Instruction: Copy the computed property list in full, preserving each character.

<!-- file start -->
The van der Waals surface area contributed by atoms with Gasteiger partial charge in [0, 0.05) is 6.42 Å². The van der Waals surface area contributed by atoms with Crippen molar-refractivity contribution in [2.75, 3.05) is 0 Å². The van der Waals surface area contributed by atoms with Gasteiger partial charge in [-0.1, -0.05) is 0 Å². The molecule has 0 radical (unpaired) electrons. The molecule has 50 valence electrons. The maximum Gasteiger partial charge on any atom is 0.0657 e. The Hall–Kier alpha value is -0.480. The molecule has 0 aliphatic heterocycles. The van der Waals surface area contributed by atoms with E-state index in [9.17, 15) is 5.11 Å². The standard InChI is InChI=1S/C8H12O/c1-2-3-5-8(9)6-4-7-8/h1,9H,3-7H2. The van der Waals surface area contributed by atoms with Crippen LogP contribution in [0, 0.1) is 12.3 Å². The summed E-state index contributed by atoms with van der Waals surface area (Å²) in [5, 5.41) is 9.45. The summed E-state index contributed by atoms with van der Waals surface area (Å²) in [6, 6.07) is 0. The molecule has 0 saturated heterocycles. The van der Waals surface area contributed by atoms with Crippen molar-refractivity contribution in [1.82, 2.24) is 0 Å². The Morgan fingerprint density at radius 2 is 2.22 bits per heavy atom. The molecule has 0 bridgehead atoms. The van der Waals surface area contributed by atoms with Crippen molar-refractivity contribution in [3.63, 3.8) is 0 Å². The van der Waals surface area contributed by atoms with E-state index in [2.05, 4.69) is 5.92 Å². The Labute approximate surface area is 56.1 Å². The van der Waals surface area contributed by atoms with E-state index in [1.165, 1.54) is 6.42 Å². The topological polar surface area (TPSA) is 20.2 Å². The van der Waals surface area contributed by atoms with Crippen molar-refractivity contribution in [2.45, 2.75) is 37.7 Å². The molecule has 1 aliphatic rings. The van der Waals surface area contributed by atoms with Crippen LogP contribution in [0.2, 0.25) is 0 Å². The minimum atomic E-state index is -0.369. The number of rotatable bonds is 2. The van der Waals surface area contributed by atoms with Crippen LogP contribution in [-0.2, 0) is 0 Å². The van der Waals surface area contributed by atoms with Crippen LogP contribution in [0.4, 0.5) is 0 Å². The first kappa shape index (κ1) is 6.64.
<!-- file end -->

The van der Waals surface area contributed by atoms with Gasteiger partial charge in [0, 0.05) is 6.42 Å². The van der Waals surface area contributed by atoms with Crippen molar-refractivity contribution in [2.75, 3.05) is 0 Å². The van der Waals surface area contributed by atoms with Gasteiger partial charge in [-0.1, -0.05) is 0 Å². The molecule has 0 radical (unpaired) electrons. The molecule has 50 valence electrons. The maximum Gasteiger partial charge on any atom is 0.0657 e. The Hall–Kier alpha value is -0.480. The molecule has 0 aliphatic heterocycles. The van der Waals surface area contributed by atoms with E-state index in [9.17, 15) is 5.11 Å². The standard InChI is InChI=1S/C8H12O/c1-2-3-5-8(9)6-4-7-8/h1,9H,3-7H2. The van der Waals surface area contributed by atoms with Crippen LogP contribution in [0, 0.1) is 12.3 Å². The summed E-state index contributed by atoms with van der Waals surface area (Å²) in [5, 5.41) is 9.45. The summed E-state index contributed by atoms with van der Waals surface area (Å²) in [6, 6.07) is 0. The molecule has 0 saturated heterocycles. The van der Waals surface area contributed by atoms with Crippen molar-refractivity contribution in [1.82, 2.24) is 0 Å². The Morgan fingerprint density at radius 2 is 2.22 bits per heavy atom. The molecule has 0 bridgehead atoms. The van der Waals surface area contributed by atoms with Crippen molar-refractivity contribution in [3.63, 3.8) is 0 Å². The van der Waals surface area contributed by atoms with E-state index in [2.05, 4.69) is 5.92 Å². The Labute approximate surface area is 56.1 Å². The van der Waals surface area contributed by atoms with E-state index in [1.165, 1.54) is 6.42 Å². The topological polar surface area (TPSA) is 20.2 Å². The van der Waals surface area contributed by atoms with Crippen molar-refractivity contribution in [2.45, 2.75) is 37.7 Å². The molecule has 1 aliphatic rings. The van der Waals surface area contributed by atoms with Crippen LogP contribution in [0.2, 0.25) is 0 Å². The minimum atomic E-state index is -0.369. The number of rotatable bonds is 2. The van der Waals surface area contributed by atoms with Crippen LogP contribution in [-0.2, 0) is 0 Å². The van der Waals surface area contributed by atoms with Crippen LogP contribution in [0.4, 0.5) is 0 Å². The first kappa shape index (κ1) is 6.64.